Corrections or additions?
This article by Elaine Strauss was published in U.S. 1 Newspaper
on May 27, 1998. All rights reserved.
Stars, Stripes, Libby Larsen, & Barbara Bush
The 60th anniversary gala benefit concert of the American
Boychoir reflects its wide musical spectrum by including an appearance
of trumpeter Wynton Marsalis and his ensemble, the unveiling of
for Loving the Harmonica," a newly-commissioned work by
composer Libby Larsen, and the performance of selections from the
Boychoir’s standard repertoire.
Entitled "Stars and Stripes — The American Boychoir
the concert takes place Sunday, May 31, at 7 p.m., at McCarter
As honorary chair of the event, former First Lady Barbara Bush
patrons via video feed from Texas. Composer Larsen plans to attend,
and three former New Jersey governors (Brendan Byrne, Thomas Kean,
and Jim Florio) join Governor Christine Whitman as honorary co-chairs
of the event. The involvement of the politicos underscores the fact
that the Boychoir is a national treasure, and an organization of
pride for the state of New Jersey. James Litton is its musical
Although performer Marsalis and composer Larsen, in some ways, diverge
in their approaches to music, the Boychoir is comfortable with both;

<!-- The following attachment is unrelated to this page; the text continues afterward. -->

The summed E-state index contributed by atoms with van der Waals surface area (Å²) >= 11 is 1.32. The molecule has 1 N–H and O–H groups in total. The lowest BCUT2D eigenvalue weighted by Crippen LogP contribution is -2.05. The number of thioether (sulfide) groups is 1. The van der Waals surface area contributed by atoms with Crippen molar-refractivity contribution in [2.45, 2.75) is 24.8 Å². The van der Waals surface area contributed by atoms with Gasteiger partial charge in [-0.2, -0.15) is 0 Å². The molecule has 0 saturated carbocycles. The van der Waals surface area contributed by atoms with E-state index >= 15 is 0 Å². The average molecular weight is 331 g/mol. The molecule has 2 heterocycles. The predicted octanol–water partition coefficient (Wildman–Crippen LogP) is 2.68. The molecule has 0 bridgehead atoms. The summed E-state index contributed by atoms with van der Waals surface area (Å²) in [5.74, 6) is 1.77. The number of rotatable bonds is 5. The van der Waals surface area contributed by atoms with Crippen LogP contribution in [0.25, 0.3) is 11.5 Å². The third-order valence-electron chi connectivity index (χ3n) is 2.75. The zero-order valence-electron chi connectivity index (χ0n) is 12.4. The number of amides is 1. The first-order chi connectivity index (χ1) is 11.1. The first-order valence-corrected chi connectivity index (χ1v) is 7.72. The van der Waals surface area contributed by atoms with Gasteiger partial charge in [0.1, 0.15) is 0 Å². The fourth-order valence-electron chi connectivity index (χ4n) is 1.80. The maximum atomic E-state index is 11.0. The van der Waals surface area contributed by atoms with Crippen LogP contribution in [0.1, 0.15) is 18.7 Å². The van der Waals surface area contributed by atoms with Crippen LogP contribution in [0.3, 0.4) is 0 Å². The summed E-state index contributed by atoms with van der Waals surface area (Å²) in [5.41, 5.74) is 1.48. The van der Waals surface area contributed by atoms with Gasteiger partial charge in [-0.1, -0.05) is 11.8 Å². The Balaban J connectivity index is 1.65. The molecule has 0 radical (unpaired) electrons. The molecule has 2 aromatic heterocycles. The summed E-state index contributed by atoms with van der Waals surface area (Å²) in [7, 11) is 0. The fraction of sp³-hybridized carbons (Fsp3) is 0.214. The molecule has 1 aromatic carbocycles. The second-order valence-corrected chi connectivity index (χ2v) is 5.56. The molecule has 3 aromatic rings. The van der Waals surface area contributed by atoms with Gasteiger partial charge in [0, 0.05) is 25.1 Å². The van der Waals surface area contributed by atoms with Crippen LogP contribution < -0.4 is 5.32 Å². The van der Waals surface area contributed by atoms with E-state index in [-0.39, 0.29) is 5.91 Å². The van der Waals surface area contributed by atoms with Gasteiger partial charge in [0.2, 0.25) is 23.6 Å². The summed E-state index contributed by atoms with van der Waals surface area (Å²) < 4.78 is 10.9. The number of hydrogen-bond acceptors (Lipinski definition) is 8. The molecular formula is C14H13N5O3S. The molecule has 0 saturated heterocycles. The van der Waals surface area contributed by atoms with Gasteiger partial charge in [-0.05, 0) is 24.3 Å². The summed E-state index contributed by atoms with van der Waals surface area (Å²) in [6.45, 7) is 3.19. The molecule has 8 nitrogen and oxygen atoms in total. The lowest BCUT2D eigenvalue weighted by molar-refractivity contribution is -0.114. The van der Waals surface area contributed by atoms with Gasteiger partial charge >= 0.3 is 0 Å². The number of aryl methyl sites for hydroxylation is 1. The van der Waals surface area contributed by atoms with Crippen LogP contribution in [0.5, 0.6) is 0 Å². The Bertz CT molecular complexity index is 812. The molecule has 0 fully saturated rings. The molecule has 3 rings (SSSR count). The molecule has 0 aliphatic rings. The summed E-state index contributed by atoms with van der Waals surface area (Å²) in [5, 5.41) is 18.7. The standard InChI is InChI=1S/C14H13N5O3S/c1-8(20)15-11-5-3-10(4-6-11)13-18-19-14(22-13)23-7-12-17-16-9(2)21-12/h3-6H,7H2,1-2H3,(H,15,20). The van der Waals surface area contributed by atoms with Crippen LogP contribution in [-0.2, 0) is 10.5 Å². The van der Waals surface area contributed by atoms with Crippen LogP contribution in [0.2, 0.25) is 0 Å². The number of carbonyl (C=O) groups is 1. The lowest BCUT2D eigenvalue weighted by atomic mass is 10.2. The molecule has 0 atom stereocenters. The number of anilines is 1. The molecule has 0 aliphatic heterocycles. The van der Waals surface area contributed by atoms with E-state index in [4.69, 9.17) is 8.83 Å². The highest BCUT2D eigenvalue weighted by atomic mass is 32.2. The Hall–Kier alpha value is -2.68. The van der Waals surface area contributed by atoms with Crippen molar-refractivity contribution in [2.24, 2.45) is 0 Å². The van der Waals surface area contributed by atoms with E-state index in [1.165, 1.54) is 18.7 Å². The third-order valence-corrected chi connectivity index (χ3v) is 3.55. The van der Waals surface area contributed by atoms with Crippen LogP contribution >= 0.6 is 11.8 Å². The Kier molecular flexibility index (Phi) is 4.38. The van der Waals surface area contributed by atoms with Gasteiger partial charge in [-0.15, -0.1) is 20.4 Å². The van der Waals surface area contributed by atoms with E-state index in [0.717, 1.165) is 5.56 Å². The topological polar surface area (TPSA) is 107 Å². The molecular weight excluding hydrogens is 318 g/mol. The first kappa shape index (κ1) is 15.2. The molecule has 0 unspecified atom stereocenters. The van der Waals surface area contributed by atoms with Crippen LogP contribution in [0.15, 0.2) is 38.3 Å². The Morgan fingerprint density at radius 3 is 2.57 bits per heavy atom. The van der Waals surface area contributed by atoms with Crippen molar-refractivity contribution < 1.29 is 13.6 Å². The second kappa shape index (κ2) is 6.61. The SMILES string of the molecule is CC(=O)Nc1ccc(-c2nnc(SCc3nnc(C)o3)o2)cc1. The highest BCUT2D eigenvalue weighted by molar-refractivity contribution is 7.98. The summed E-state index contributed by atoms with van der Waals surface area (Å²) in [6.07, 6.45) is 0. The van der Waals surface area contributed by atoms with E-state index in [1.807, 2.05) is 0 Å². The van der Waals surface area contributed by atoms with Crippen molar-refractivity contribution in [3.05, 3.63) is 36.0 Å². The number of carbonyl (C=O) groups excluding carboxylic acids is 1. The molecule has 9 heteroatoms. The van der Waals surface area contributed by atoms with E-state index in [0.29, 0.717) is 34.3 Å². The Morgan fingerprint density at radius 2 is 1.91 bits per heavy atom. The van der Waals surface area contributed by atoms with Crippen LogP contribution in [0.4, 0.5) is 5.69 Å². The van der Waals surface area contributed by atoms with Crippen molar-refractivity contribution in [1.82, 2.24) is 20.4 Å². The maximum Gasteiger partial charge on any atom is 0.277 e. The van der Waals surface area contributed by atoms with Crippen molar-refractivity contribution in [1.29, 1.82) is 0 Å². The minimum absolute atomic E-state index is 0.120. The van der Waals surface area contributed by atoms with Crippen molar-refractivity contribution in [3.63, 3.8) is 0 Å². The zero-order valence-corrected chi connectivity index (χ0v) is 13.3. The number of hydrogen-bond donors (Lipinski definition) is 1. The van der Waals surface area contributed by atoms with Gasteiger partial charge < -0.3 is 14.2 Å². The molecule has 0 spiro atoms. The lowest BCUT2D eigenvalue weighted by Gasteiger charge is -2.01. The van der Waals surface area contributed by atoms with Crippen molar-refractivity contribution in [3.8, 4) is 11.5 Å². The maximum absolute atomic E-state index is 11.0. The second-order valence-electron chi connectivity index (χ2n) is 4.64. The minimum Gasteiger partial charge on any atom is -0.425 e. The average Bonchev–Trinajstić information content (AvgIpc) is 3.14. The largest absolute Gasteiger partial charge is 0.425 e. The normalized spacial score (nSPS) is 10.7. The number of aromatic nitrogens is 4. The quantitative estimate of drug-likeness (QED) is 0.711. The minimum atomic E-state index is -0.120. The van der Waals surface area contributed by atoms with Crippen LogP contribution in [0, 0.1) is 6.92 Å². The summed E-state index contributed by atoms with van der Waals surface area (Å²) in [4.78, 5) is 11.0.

including the two on one program emphasizes the Boychoir’s
"Playing jazz is different from playing classical," Marsalis,
who plays both, told U.S. 1 (December 6, 1995). "Jazz is like
having a conversation. Classical is like being an actor: you have
to bring the parts to life." Larsen leans less toward
than Marsalis does. "My true first passion is sound," she
says. "All sound is potentially musical sound," she told U.S.
1 (January 29, 1997). "I use whatever sound I need for a piece
of music and call that sound an instrument." Her marimba concerto
calls for "amplified wok top."
The Choir first met Marsalis in December, 1991, when they collaborated
in a program called "A Carnegie Hall Christmas." In 1993
gave the graduation address at the Boychoir’s commencement. "It
was the single wisest and funniest address I ever heard," says
John Ellis, president of the Boychoir School. "The only one that
even came close," he adds, "was by Lewis Thomas, the author
of `Lives of a Cell,’ and chancellor of Sloan Kettering Cancer
"Since 1993 we’ve kept in touch with Wynton," Ellis says.
"When we wanted to do something remarkable, we knew immediately
to call on him." Marsalis and his ensemble will contribute their
services to the gala benefit, and will perform some of their standbys,
as well as new pieces.
Composer Larsen, Ellis explains, is a longtime fan of the Boychoir,
which has often traveled to her home state of Minnesota. Larsen, whose
compositions were performed in New Jersey in February 1997 by the
New Jersey Symphony Orchestra and Princeton Pro Musica, is also a
friend of Ethan Henderson, who took on the post of General Manager
of the Boychoir in the fall of 1997. Ellis cites another reason for
asking Larsen to join the celebration. "We wanted to affirm that
one of the roles of the Boychoir is commissioning works for boys’
choirs," he says.
Larsen talks about the genesis of her piece for the
gala. "The Boychoir wanted to focus on the American vernacular.
Jazz was part of the conversation. I talked to Litton and Henderson.